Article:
“There are a lot of moving parts, a lot of wheels in motion. I need to understand that I’m employed by Essex on a 12-month contract and playing international cricket would change that dynamic. It would leave a gap for them to fill for four, six, eight, 12 weeks in a season and that potentially wouldn’t align with where the club wants to be. I think there are a lot of decisions that need to be made. Of course I want to play international cricket but I think there’s got to be some common ground, or some commitment before I look to pursue that again. It’s a difficult question but I’m just of the mindset that I’ll cross that bridge when I get there. I’m here and looking forward to the season ahead with Essex and whatever’s on the horizon I’ll get to eventually, but for now my focus is the beginning of the season ahead with Essex.”

Back to Chelmsford it’s, the place the trophies simply carry on stacking up. “I think Essex have got what money can’t buy,” says Harmer. “The togetherness and camaraderie within the altering room – it’s actually only a bunch of mates who come collectively a number of occasions every week to play cricket. And I feel that goes an extended strategy to getting guys to be at their greatest, to get pleasure from what they do, and, in my eyes, I feel it reveals in how the crew’s carried out over the past 4 years.

“When a guy like Dan Lawrence gets called up, there’s no envy. It’s just pure and utter happiness that one of your mates has taken a step to the next level.”

There’s little speak of forming legacies within the altering room, based on Harmer, although he isn’t afraid to speak up his personal particular person impression on the English recreation. “I think when I first came over in 2017, the talk was that the wickets don’t spin in England in April, spinners don’t play a big role, [they do a] holding job, etc. But over four years, I think I’ve opened some people’s eyes and made them realise that actually, in four-day cricket it is important to have a spinner who can bowl from one end and hold the game or take wickets and attack. Because the wickets in England do spin. Jeets [Jeetan Patel] has shown that. I think I’ve shown that at Chelmsford. The wickets turn, so you need a spinner.”

And are there any budding abilities in county cricket who’ve actually impressed him? “I worked with a young spinner, Jack Carson, at Sussex. I think he’s an exciting talent. As a spinner you can either turn the ball or you can’t. And he’s got what you need. Amar Virdi as well. I can’t understand why he hasn’t done better than he has because in my eyes he’s got an incredible amount of talent and skill when it comes to off-spin bowling. Maybe he just hasn’t unlocked what he needs, to take that next step in his career. But those are two young spinners in my eyes that definitely have a bright future.”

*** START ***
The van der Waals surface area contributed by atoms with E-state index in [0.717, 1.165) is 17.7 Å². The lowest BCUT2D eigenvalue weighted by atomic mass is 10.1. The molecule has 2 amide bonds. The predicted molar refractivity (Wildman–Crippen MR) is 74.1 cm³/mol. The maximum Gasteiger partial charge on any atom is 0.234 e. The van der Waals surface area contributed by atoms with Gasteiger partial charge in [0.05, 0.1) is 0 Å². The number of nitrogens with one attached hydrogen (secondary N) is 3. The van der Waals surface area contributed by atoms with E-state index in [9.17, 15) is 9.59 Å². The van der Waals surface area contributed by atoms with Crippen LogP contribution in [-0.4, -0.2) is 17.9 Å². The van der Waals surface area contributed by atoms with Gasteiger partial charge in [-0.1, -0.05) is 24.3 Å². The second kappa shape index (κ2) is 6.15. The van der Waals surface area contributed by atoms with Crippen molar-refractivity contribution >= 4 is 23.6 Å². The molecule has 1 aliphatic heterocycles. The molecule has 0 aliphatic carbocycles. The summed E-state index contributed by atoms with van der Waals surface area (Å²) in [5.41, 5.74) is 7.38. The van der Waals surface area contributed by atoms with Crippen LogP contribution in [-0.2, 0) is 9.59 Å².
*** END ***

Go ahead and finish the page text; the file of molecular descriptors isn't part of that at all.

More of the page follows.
As for a way English cricket can develop the capabilities of batsmen dealing with spin – a problem introduced into sharp focus within the aftermath of England’s current 3-1 Test sequence defeat to India – Harmer believes the solutions aren’t going to be discovered at dwelling.

“I feel there’s a approach [for English batsmen to develop against spin], however I don’t suppose that resolution lies in England or in county cricket. If you wish to be a great participant of spin, take a look at Tom Westley, in my view, one of many higher gamers of spin in county cricket. He went and performed a first-class season in Sri Lanka. That’s what you have to do. You must go and play in these situations. You can’t go all the way down to nets which might be inexperienced and practise spin bowling. Yes, it’s going to assist to a sure extent, however you have to suppose out of the field.

“If you want something you’ve never had, you’ve got to do something you’ve never done. It boils down to how badly do you want to be better, how badly do you want to be the best. If you do, then you’ll put steps into place that will take your game to the next level. If you can’t play spin, go to India and work with someone there or go to Sri Lanka. There are solutions, but it’s just how badly do people want it.”

For now, the sternest examination of spin in England will come from the precise arm of Harmer. Ready or not, he stays county cricket’s main man.